Why Mock Drafts are madness, yet we all do them anyway.
I e-mailed Linda Zimmerman, wife of Dr. Z, the other day to issue a plaintive wail about the art of the mock draft. "You have to tell him to come back and do this mock NFL draft,'' I wrote, "because it is driving me out of my mind.'' I used to love how seriously Zim -- still working hard to overcome the effects of three strokes suffered in November 2008 -- did the mock draft. He'd start shortly after the Super Bowl, go to the league meetings in March trying to hit as many coaches and GMs as possible to try to whittle away at the process, then spend hours on the phone in April with teams. Linda wrote back and said, "When I first met Paul, he wouldn't go to the bathroom for the entire week ... didn't want to miss a call. 'Hey, Paul, you can get a wireless, handheld phone!' As you know, electronics were never his strong suit.''
My mock draft was filed to Sports Illustrated on Friday, and I made a few revisions Saturday. You'll have it in your hands Wednesday, when the mag gets to your mailbox, and you will be able to find it online here at SI.com as well. Would I have liked three or four extra days to make changes and have it out Thursday? I'll answer that two ways. One: Of course I would. Two: Of course I wouldn't.
I've always done a mock draft, but Zim's version, I thought, was The Mock of Record. So taking over the mock for Zim was a tremendous burden. I know how he toiled over it. I'll never forget four or five years ago, calling him on the Sunday before the draft to give him some last-minute tidbit that was at odds with something he'd heard. "No! Don't tell me that!'' he said, or something close to it. "Now I gotta go back and rip everything up!'' For days he'd obsess. I wish I could think of a good example, but I know two or three times there was one lie, or one piece of bad information, that served as the domino to knock everything in his mock draft off-kilter.
I found myself being just as obsessive last year, and again the past few days. What I tried to do was focus on the eight or 10 things I felt good about in the mock, and building around them. Toward the end of the round, I tried to plug in players I felt would be first-rounders with the most logical team.
This year, the challenge was four through seven, and then Jacksonville (10) through the Giants (15). At four, Washington's Bruce Allen and Mike Shanahan are championship smokescreeners or simply uninformative. At five, Scott Pioli has effectively shut up the Chiefs organization. At six, I agree with those who say Seattle's got three or four directions it can go and will probably go for Walter Jones' replacement -- but you can't know who that's going to be until you know what the 'Skins and Chiefs do. Down further, I've heard the following about Jacksonville at 10, some of this from people I trust a lot:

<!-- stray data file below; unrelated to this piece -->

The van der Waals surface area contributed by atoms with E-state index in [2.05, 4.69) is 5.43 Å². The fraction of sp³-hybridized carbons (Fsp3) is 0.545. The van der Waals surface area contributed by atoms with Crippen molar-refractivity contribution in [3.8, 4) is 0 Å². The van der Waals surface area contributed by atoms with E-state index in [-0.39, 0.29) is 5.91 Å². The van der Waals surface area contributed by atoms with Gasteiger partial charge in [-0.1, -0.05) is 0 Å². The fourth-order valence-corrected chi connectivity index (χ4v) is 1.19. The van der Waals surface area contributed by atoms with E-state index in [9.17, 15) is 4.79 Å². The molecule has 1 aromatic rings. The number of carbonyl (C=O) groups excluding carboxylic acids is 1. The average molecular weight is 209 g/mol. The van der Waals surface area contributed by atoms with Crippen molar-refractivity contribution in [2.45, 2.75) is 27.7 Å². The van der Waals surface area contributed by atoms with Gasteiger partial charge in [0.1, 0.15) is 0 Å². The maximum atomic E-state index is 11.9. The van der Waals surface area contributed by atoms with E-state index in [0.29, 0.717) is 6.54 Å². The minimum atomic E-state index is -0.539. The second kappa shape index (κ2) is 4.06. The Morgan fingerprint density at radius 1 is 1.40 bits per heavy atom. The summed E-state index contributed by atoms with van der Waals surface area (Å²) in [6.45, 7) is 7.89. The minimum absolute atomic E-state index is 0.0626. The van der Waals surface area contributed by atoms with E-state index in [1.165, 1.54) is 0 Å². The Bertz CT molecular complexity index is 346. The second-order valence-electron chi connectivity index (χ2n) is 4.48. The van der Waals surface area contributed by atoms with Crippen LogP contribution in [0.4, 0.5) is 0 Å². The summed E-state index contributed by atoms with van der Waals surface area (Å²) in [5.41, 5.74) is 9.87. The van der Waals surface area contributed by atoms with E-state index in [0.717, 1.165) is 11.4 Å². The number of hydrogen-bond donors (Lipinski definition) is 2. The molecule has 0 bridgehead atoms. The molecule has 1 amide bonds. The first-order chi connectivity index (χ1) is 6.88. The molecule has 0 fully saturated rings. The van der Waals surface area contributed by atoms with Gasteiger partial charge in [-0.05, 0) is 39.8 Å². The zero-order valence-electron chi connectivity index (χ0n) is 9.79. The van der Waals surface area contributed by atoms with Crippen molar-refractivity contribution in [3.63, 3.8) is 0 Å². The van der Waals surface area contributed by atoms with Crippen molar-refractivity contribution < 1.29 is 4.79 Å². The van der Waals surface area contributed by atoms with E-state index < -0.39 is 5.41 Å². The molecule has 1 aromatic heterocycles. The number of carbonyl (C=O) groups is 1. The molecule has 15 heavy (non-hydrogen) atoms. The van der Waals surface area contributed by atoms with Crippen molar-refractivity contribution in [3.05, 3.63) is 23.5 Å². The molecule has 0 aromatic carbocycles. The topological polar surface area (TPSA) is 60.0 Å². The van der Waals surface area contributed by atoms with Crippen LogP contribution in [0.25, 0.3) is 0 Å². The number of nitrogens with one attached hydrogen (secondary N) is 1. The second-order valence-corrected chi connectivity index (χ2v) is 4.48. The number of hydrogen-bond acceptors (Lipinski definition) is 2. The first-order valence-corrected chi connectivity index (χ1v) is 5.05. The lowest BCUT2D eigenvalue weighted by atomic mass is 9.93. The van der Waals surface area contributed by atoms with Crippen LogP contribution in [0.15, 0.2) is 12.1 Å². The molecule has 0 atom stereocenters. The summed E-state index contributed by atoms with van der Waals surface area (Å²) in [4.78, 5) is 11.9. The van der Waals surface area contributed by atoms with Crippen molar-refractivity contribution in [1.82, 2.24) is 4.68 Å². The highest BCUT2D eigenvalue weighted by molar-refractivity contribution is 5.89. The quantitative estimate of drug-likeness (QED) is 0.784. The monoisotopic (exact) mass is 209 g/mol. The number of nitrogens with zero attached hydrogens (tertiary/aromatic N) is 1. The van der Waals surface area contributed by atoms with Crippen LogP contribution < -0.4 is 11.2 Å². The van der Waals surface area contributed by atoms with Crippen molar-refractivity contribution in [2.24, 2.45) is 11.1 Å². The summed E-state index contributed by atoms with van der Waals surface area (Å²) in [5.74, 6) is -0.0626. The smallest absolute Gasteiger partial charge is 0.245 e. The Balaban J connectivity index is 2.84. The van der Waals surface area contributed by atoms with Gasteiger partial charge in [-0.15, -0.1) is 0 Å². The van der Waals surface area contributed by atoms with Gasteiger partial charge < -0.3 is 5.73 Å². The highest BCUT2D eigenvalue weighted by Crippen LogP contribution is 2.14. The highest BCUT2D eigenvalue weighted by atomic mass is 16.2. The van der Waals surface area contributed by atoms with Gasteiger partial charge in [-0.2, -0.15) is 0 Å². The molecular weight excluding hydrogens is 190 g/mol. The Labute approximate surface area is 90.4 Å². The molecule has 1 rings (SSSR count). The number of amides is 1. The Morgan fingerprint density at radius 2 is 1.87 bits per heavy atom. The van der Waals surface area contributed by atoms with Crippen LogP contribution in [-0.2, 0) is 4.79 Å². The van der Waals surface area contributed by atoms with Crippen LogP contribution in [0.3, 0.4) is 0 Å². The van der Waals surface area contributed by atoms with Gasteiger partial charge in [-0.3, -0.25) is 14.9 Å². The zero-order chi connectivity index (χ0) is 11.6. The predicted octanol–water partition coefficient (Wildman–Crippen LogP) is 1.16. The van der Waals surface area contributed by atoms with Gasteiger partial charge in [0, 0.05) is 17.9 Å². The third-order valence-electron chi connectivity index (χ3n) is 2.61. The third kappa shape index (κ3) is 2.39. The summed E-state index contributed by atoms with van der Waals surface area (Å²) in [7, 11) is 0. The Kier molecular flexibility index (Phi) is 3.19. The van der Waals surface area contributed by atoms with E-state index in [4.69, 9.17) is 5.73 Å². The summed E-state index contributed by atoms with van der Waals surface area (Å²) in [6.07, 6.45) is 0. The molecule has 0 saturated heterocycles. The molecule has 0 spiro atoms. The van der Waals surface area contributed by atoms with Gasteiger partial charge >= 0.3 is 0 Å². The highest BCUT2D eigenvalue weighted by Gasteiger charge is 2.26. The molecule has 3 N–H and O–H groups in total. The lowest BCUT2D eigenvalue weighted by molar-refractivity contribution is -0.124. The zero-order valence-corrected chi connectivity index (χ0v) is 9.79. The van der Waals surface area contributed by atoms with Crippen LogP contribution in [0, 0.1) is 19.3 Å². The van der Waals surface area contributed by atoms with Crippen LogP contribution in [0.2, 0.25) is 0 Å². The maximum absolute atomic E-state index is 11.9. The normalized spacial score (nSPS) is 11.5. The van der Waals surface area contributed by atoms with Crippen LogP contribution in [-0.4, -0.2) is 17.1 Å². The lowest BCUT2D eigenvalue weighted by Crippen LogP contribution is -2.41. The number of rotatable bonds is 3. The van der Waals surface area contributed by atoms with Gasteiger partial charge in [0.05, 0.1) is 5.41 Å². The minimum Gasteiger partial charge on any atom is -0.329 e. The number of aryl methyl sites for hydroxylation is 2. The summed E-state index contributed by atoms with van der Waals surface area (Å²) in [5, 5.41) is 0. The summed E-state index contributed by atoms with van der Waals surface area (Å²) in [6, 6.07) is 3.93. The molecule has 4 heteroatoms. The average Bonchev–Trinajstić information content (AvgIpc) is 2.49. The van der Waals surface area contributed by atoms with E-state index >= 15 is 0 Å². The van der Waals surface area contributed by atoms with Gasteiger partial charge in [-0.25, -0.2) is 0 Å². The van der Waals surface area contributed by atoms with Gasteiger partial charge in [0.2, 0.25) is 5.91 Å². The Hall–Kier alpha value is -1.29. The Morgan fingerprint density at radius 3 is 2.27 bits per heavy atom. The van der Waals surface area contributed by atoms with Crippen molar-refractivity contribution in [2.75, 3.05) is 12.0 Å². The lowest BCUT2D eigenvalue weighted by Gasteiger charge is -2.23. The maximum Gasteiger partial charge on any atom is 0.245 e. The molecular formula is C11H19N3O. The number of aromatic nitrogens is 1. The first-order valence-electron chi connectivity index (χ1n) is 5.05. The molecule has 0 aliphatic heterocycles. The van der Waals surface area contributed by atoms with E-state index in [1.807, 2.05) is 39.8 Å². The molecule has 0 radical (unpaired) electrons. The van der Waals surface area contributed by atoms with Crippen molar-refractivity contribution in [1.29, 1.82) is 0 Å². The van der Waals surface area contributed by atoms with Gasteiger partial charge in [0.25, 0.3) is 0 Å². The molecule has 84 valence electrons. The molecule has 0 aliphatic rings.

"They're definitely trading down, even if they can't get value for the pick.''
"They're taking C.J. Spiller. Write it down. Jack Del Rio loves him. They think he's the next Chris Johnson.''
"Jason Pierre-Paul's their guy.''
"I've heard they love Derrick Morgan. I think that's their guy.''
That, dear readers, is how a mock draft gets absolutely screwed up. What did I do with the Jags' pick? You'll know Wednesday.
The New Draft makes its debut.
The NFL has always been good at inventing television programs, and this week the league is going to try its hand at another. The 75th NFL Draft begins with the first round Thursday, and for the first time the draft will be in prime time. (The Rams go on the clock at 7:32 p.m. EDT Thursday.) But beginning at 6, the NFL Network will air a red-carpet treatment of the draft that will include the league parading out many of the 75 most valuable draft choices of all time as voted on by fans at NFL.com. (Seems like a silly concept to me, the 75 most valuable draft choices -- particularly if the 199th pick in 2000, Tom Brady, isn't very high on the list, or the 82nd pick in 1979, Joe Montana.) But the NFL has lined up several of those valuable picks -- including Dan Marino and Jerry Rice -- to walk the red carpet.
"For the first time, we are embracing the history of the draft," said Charles Coplin, NFL VP of Programming.
Other changes you'll see in the draft this year include the NFL allowing a Make-A-Wish child, a military veteran, sweepstakes winners and several Pro Football Hall of Famers to announce picks, probably in the second and third round, which will take place Friday. And beginning with Round 4 on Saturday, the picks will be announced at individual team tables at Radio City Music Hall in New York.
I like the NFL trying new ideas, but I'll miss the Saturday national holiday that the first day of the draft had become. And I also feel for West Coast viewers on the first two days of the draft. The draft begins at 4:30 local time for West Coasters on Thursday and at 3 p.m. (6 p.m. eastern) on Friday.
"We're always trying to manage innovation vs. tradition," Coplin said. "This league has tried flex scheduling, the Pro Bowl the week before the Super Bowl and prime-time postseason games. All of those got criticism when they were announced, but all three of those ideas resulted in bigger audiences. The fans have embraced them."
There's no question this draft will generate more buzz and probably a significant uptick in ratings. For the NFL's sake, I hope it isn't at the expense of fans on the West Coast.
NFL Truth & Rumors